Qualifying applicants have fees waived and preferential application status.
Residents who are financially unsuccessful and past felons, now have preferred status in the application process for retail cannabis approval in Costa Mesa. Mayor John Stephens, a proponent of retail cannabis, led the ad hoc committee creating the ordinances and policy.
The Cannabis Equity Program, supported by Council Members Andrea Marr and Arlis Reynolds, allows felons, convicted on marijuana-related charges and residing in Costa Mesa, to receive priority status. Over 60 applicants are competing for permits to operate cannabis shops in Costa Mesa.
To qualify for the Cannabis Equity Program applicants must be a Costa Mesa resident; earn less than the average Orange County annual household income; must have been convicted of a felony involving marijuana for an offense which has subsequently been downgraded or decriminalized; and must be able to pass a background check. They must also have 51% or greater interest in the business.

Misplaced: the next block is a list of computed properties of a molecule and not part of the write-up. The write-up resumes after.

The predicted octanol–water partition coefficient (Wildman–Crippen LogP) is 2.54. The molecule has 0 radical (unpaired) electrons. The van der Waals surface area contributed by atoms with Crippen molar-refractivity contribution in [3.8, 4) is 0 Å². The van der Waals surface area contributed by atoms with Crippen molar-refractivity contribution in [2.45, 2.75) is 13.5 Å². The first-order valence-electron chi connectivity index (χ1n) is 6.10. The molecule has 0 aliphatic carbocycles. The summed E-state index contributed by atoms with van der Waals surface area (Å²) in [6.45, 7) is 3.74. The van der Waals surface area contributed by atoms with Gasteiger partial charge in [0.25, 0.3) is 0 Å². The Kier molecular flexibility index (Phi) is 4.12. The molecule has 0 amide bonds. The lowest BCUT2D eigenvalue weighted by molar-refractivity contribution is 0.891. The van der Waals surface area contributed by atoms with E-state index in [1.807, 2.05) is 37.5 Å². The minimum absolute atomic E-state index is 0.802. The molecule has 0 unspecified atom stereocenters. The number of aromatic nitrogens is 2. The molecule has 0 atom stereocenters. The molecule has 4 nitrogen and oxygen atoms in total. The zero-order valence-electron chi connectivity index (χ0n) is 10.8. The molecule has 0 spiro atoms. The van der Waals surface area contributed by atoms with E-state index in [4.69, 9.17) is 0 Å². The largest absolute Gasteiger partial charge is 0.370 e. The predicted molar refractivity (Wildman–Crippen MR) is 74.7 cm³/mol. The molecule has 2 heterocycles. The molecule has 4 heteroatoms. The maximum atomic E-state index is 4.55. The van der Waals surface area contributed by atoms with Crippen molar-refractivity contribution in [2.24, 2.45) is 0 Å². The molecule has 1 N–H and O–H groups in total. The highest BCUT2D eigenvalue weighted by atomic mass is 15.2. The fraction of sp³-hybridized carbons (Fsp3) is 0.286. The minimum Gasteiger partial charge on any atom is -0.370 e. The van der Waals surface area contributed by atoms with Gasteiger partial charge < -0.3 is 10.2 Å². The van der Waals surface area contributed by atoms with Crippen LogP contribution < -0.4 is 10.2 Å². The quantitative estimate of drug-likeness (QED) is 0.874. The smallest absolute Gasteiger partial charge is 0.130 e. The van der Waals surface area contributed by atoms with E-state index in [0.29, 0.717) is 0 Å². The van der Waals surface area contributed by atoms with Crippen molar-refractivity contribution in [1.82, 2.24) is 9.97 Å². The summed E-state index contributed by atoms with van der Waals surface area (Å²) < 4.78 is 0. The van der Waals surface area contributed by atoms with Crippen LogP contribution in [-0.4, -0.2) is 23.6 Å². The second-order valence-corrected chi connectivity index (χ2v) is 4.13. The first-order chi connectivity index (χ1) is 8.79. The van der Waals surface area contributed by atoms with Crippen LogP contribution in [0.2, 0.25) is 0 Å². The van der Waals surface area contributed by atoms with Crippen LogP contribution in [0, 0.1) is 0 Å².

Once they qualify, Costa Mesa moves the applicant to the top of the list and waives all pre-application review fees and application fees for the qualifying participants.
While Costa Mesa voters approved retail cannabis in 2020, some are pushing back on the program. A recent applicant was denied by the planning commission when the neighbors protested due to the store’s location directly adjacent to their homes. While no restriction exists in the ordinance, the neighbors were able to influence the planning commission to vote “no”. This is not final as they are expected to appeal the decision with the City Council.